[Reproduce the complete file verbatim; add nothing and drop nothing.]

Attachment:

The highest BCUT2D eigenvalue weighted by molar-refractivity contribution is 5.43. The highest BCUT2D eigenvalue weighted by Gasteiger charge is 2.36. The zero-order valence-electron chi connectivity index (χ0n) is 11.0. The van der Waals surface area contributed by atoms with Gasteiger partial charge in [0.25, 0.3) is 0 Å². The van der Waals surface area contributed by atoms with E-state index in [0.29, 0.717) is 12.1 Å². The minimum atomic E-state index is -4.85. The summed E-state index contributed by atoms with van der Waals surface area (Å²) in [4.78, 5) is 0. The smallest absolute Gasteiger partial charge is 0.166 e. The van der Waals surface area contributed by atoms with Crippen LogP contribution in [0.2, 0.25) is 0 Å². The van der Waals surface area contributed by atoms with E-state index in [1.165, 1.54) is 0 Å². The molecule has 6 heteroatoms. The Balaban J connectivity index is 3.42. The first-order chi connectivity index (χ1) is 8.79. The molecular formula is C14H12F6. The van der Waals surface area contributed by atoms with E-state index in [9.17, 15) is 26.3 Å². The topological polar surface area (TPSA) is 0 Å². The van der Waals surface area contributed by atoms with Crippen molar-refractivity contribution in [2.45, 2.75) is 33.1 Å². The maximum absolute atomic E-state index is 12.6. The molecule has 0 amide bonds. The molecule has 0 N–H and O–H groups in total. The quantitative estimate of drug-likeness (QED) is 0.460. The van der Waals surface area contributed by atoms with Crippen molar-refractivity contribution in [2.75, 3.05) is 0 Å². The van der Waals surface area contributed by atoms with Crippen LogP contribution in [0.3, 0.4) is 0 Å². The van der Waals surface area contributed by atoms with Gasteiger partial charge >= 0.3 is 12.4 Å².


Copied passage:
The highest BCUT2D eigenvalue weighted by molar-refractivity contribution is 5.43. The highest BCUT2D eigenvalue weighted by Gasteiger charge is 2.36. The zero-order valence-electron chi connectivity index (χ0n) is 11.0. The van der Waals surface area contributed by atoms with Gasteiger partial charge in [0.25, 0.3) is 0 Å². The van der Waals surface area contributed by atoms with E-state index in [0.29, 0.717) is 12.1 Å². The minimum atomic E-state index is -4.85. The summed E-state index contributed by atoms with van der Waals surface area (Å²) in [4.78, 5) is 0. The smallest absolute Gasteiger partial charge is 0.166 e. The van der Waals surface area contributed by atoms with Crippen LogP contribution in [0.2, 0.25) is 0 Å². The van der Waals surface area contributed by atoms with E-state index in [1.165, 1.54) is 0 Å². The molecule has 6 heteroatoms. The Balaban J connectivity index is 3.42. The first-order chi connectivity index (χ1) is 8.79. The molecular formula is C14H12F6. The van der Waals surface area contributed by atoms with E-state index in [9.17, 15) is 26.3 Å². The topological polar surface area (TPSA) is 0 Å². The van der Waals surface area contributed by atoms with Crippen molar-refractivity contribution in [2.45, 2.75) is 33.1 Å². The maximum absolute atomic E-state index is 12.6. The molecule has 0 amide bonds. The molecule has 0 N–H and O–H groups in total. The quantitative estimate of drug-likeness (QED) is 0.460. The van der Waals surface area contributed by atoms with Crippen molar-refractivity contribution in [2.75, 3.05) is 0 Å². The van der Waals surface area contributed by atoms with Crippen LogP contribution in [0.3, 0.4) is 0 Å². The van der Waals surface area contributed by atoms with Gasteiger partial charge >= 0.3 is 12.4 Å².